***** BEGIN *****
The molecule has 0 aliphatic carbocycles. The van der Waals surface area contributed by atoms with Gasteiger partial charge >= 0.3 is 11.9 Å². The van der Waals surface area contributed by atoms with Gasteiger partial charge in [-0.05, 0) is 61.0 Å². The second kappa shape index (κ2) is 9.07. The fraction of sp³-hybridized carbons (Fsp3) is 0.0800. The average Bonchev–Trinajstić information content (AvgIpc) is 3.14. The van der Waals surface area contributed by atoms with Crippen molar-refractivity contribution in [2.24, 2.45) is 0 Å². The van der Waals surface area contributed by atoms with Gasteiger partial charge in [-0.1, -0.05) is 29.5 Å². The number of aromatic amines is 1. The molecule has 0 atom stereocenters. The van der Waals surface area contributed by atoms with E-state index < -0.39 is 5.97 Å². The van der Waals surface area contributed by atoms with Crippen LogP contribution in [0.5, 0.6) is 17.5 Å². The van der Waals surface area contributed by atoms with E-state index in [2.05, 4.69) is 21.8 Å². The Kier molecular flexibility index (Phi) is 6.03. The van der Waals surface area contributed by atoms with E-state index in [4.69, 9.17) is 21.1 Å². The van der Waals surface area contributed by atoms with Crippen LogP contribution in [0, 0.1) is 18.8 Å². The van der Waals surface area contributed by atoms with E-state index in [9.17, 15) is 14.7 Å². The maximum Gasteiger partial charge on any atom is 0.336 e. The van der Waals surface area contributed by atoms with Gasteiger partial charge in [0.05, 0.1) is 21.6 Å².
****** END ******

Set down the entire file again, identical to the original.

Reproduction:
The molecule has 0 aliphatic carbocycles. The van der Waals surface area contributed by atoms with Gasteiger partial charge >= 0.3 is 11.9 Å². The van der Waals surface area contributed by atoms with Gasteiger partial charge in [-0.05, 0) is 61.0 Å². The second kappa shape index (κ2) is 9.07. The fraction of sp³-hybridized carbons (Fsp3) is 0.0800. The average Bonchev–Trinajstić information content (AvgIpc) is 3.14. The van der Waals surface area contributed by atoms with Crippen molar-refractivity contribution in [2.24, 2.45) is 0 Å². The van der Waals surface area contributed by atoms with Gasteiger partial charge in [-0.1, -0.05) is 29.5 Å². The number of aromatic amines is 1. The molecule has 0 atom stereocenters. The van der Waals surface area contributed by atoms with E-state index < -0.39 is 5.97 Å². The van der Waals surface area contributed by atoms with Crippen LogP contribution in [0.5, 0.6) is 17.5 Å². The van der Waals surface area contributed by atoms with E-state index in [2.05, 4.69) is 21.8 Å². The Kier molecular flexibility index (Phi) is 6.03. The van der Waals surface area contributed by atoms with E-state index in [4.69, 9.17) is 21.1 Å². The van der Waals surface area contributed by atoms with Crippen LogP contribution in [0, 0.1) is 18.8 Å². The van der Waals surface area contributed by atoms with E-state index in [9.17, 15) is 14.7 Å². The maximum Gasteiger partial charge on any atom is 0.336 e. The van der Waals surface area contributed by atoms with Gasteiger partial charge in [0.05, 0.1) is 21.6 Å².